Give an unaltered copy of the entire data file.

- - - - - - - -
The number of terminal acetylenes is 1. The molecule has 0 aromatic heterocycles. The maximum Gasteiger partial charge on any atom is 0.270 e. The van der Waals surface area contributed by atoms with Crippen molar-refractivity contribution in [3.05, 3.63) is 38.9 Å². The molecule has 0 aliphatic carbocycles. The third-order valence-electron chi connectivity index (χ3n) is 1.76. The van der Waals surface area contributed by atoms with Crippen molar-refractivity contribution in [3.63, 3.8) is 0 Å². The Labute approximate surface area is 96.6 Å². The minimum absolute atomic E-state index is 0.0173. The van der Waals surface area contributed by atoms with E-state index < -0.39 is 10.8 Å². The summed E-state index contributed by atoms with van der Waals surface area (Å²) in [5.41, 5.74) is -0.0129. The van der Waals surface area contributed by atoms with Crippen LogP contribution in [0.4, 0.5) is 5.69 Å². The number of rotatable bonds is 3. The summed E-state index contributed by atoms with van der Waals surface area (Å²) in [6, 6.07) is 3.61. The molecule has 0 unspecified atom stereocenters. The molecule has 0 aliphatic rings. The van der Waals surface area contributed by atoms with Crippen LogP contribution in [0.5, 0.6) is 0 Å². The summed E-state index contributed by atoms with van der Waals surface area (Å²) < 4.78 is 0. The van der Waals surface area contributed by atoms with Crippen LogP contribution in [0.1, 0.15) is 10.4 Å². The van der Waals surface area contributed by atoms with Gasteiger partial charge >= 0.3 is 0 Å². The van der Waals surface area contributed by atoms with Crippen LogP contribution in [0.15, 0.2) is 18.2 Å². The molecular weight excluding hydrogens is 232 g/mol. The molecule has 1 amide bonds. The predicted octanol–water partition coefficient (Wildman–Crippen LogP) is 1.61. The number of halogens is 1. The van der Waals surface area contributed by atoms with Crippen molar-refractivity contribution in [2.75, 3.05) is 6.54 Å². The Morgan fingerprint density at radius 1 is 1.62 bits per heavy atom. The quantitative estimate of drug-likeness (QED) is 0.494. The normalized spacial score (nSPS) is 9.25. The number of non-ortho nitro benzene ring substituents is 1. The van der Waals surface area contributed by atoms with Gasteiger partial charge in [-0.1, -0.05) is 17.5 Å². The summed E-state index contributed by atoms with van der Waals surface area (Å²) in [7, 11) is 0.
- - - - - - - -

The number of terminal acetylenes is 1. The molecule has 0 aromatic heterocycles. The maximum Gasteiger partial charge on any atom is 0.270 e. The van der Waals surface area contributed by atoms with Crippen molar-refractivity contribution in [3.05, 3.63) is 38.9 Å². The molecule has 0 aliphatic carbocycles. The third-order valence-electron chi connectivity index (χ3n) is 1.76. The van der Waals surface area contributed by atoms with Crippen molar-refractivity contribution in [3.63, 3.8) is 0 Å². The Labute approximate surface area is 96.6 Å². The minimum absolute atomic E-state index is 0.0173. The van der Waals surface area contributed by atoms with E-state index < -0.39 is 10.8 Å². The summed E-state index contributed by atoms with van der Waals surface area (Å²) in [5.41, 5.74) is -0.0129. The van der Waals surface area contributed by atoms with Crippen LogP contribution in [0.4, 0.5) is 5.69 Å². The number of rotatable bonds is 3. The summed E-state index contributed by atoms with van der Waals surface area (Å²) in [6, 6.07) is 3.61. The molecule has 0 unspecified atom stereocenters. The molecule has 0 aliphatic rings. The van der Waals surface area contributed by atoms with Crippen LogP contribution in [0.5, 0.6) is 0 Å². The summed E-state index contributed by atoms with van der Waals surface area (Å²) < 4.78 is 0. The van der Waals surface area contributed by atoms with Crippen LogP contribution in [0.1, 0.15) is 10.4 Å². The van der Waals surface area contributed by atoms with Gasteiger partial charge >= 0.3 is 0 Å². The van der Waals surface area contributed by atoms with Crippen LogP contribution in [0.15, 0.2) is 18.2 Å². The molecular weight excluding hydrogens is 232 g/mol. The molecule has 1 amide bonds. The predicted octanol–water partition coefficient (Wildman–Crippen LogP) is 1.61. The number of halogens is 1. The van der Waals surface area contributed by atoms with Crippen molar-refractivity contribution in [2.75, 3.05) is 6.54 Å². The Morgan fingerprint density at radius 1 is 1.62 bits per heavy atom. The quantitative estimate of drug-likeness (QED) is 0.494. The normalized spacial score (nSPS) is 9.25. The number of non-ortho nitro benzene ring substituents is 1. The van der Waals surface area contributed by atoms with Gasteiger partial charge in [-0.1, -0.05) is 17.5 Å². The summed E-state index contributed by atoms with van der Waals surface area (Å²) in [7, 11) is 0.